Reid got a little scared near the top of the mountain. At the saddle of Timpanogos the trail becomes pretty steep and windy. We held hands from the saddle to the top. My proudest moment came at the top of the mountain. Reid was looking off of the summit of Mount Timpanogos with his face into the wind and said "Dad, this is breathtaking!" I thought to myself, "Wow, despite all the complaining my seven year old gets it! He gets it! It is breathtaking! I didn't know he knew that word, breathtaking is a pretty big word for a 7 year-old!" I felt a tear starting to well up, but then Reid explained further, "With this wind blowing in my face, I can't breath! The wind is taking my breath away!" I had to agree, the wind on the summit is breathtaking.

What a great day we had. On the way back we saw a herd of mountain sheep and from the same spot a herd of mule deer. It was amazing! The fall colors were in full glory with yellow aspens and orange and red maples. I think it was a day Reid and I will remember for a long time.

Wednesday, July 21, 2010

Killer Hike

Last week, we finally welcomed our little baby boy (Logan) into the family. Due to the birth, the other kids have been cooped up for the week, so I decided to take them hiking to Timpanogos Cave National Monument down American Fork Canyon.

The caves are super cool, but the hike is about 1.5 miles straight up a mountain. I somehow convinced all my kids to come--Lynlee (8), Reid (6), Sadie (5), and Tessa (3). A sign along the trail caught Lynlee's eye, it said "Danger, falling rocks!" She started to cry--"I don't want to get crushed by falling rocks!" Sadie and Tessa soon joined in. Using my expert daddy skills, I calmed them all down and we continued up the mountain.

A few minutes later we came to the next sign, which read "Extreme Danger, falling rocks! Do not stop on red lines!" Lynlee started wailing at this point and, to make matters worse, every time we came to a red line we all got yelled at to hurry up and get off the line. However, this did increase our pace up the mountain.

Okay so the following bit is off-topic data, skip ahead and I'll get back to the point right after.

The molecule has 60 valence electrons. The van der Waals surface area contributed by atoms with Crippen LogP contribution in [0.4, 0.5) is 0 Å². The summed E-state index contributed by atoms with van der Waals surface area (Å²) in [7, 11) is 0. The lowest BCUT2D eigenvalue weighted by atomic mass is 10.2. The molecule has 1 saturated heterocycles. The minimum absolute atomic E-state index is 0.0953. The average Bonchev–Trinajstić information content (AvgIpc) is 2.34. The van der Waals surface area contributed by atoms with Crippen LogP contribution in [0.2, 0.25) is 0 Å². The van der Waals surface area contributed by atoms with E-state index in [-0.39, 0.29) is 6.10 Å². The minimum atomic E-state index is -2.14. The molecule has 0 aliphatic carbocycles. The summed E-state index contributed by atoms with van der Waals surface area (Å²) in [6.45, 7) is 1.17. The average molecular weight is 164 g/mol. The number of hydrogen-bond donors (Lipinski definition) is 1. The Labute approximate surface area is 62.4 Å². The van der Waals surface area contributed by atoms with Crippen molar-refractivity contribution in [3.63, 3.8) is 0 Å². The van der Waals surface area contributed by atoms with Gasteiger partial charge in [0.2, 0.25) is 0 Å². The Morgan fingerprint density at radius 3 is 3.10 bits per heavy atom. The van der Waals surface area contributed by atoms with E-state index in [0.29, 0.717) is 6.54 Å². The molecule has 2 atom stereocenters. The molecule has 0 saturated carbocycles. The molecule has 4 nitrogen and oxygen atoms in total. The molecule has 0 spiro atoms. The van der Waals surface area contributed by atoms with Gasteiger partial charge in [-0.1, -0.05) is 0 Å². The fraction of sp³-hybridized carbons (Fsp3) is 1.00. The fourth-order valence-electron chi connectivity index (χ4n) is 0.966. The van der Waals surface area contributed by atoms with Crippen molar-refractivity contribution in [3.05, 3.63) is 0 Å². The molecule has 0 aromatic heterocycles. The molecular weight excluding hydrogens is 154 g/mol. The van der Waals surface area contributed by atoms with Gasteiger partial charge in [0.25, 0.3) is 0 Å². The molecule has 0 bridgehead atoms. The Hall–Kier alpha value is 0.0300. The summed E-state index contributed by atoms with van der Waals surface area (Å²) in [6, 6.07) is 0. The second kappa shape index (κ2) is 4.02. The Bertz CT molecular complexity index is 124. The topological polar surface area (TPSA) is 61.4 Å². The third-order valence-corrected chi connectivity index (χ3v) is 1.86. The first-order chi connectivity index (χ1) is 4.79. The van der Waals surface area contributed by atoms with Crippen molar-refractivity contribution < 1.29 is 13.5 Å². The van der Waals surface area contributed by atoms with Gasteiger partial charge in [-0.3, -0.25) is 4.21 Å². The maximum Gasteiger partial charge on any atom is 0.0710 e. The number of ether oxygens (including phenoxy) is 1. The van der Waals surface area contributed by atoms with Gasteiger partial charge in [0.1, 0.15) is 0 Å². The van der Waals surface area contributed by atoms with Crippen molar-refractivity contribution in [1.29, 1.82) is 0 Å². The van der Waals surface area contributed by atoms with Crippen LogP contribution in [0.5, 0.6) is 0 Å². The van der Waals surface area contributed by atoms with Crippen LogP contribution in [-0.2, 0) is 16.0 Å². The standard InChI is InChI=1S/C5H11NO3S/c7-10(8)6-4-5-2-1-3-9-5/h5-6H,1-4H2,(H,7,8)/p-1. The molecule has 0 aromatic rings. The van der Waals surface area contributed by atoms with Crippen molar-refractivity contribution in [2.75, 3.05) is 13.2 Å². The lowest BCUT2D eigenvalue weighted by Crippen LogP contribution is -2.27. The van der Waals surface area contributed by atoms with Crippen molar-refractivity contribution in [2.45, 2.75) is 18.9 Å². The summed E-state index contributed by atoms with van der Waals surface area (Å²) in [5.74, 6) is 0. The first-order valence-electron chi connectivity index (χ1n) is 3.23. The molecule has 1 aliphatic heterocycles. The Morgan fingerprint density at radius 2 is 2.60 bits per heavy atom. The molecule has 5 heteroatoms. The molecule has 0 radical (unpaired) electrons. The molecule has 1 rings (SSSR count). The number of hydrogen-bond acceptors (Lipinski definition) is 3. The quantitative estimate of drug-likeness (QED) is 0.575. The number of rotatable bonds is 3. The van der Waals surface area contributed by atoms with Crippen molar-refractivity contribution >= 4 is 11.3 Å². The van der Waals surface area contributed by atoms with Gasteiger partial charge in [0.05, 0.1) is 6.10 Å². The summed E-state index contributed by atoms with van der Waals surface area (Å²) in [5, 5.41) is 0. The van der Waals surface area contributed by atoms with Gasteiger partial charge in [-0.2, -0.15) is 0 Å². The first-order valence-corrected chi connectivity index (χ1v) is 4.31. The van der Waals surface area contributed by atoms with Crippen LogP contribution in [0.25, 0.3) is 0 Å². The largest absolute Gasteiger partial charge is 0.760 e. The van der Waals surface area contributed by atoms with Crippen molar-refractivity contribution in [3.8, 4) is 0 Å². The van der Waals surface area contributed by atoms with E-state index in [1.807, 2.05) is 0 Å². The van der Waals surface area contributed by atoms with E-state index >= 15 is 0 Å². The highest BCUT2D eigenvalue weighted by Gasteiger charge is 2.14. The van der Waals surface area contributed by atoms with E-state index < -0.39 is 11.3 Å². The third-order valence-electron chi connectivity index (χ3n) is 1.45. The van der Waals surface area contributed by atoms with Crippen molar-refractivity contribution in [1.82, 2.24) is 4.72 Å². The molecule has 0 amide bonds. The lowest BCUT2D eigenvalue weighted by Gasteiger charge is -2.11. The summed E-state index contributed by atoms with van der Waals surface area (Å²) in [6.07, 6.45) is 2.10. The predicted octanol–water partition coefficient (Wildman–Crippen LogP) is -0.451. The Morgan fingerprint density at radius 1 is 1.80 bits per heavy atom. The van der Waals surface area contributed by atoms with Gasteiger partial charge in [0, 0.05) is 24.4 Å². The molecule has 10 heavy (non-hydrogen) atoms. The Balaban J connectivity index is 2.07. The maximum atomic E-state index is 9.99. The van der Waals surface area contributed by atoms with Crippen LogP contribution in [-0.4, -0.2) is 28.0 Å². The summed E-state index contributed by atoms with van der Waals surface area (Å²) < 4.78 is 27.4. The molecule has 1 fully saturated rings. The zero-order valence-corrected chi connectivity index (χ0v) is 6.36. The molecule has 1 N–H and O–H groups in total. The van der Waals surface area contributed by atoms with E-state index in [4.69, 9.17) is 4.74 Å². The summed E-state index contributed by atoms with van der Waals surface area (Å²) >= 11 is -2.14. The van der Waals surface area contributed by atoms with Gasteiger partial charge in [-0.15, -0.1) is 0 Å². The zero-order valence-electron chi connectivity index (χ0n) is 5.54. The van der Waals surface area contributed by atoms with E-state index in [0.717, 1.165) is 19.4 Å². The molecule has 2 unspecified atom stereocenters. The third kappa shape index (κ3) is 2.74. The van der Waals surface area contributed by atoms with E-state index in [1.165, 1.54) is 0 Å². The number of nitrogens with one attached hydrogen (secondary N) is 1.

The next sign along the trail read "Danger, rattlesnake habitat! Stay on the trail!" Lynlee lost it again, "Daddy! Daddy! I don't want to get bit by a rattlesnake! It could kill me!" I defused this one by saying if you stay on the trail you will be fine. I also promised her she wouldn't see any rattlesnakes (a promise I'd later regret).

The next sign showed a stick man slipping and falling off a cliff. You can guess the reaction to that one. But we were almost to the cave and surely we had seen all the signs by this time. But of course there had to be one more sign educating hikers about the fact that they are hiking in an active earth quake zone. I had to laugh, my poor little girls were an emotional wreak by the time we reached the top.

The caves were awesome and the kids had a lot of fun. However, on the way down we saw two rattlesnakes just off the trail. So much for my earlier promise! Reid thought they were cool and I managed to grab him before he could do something stupid like poke them with a stick. However, the girls started to cry again. "Dad, you promised we wouldn't see any rattlesnakes! You lied to us! Why would you take us on such a dangerous hike! We could have all been killed! And the Oscar goes to …"

Reid and I thought it was a fun hike, but I think it will be awhile before I convince the girls to go on a hike with me again!

Here are some pictures from the hike:

Sunday, November 1, 2009

Free Drug Week

Last week Reid and Lynlee's school had a week to educate the kids about the dangers of drugs--Drug Free Week. However, I had a shock when Lynlee announced to me on Monday that it was "Free Drug Week" at school. Needless to say I offered to drive them to school that week.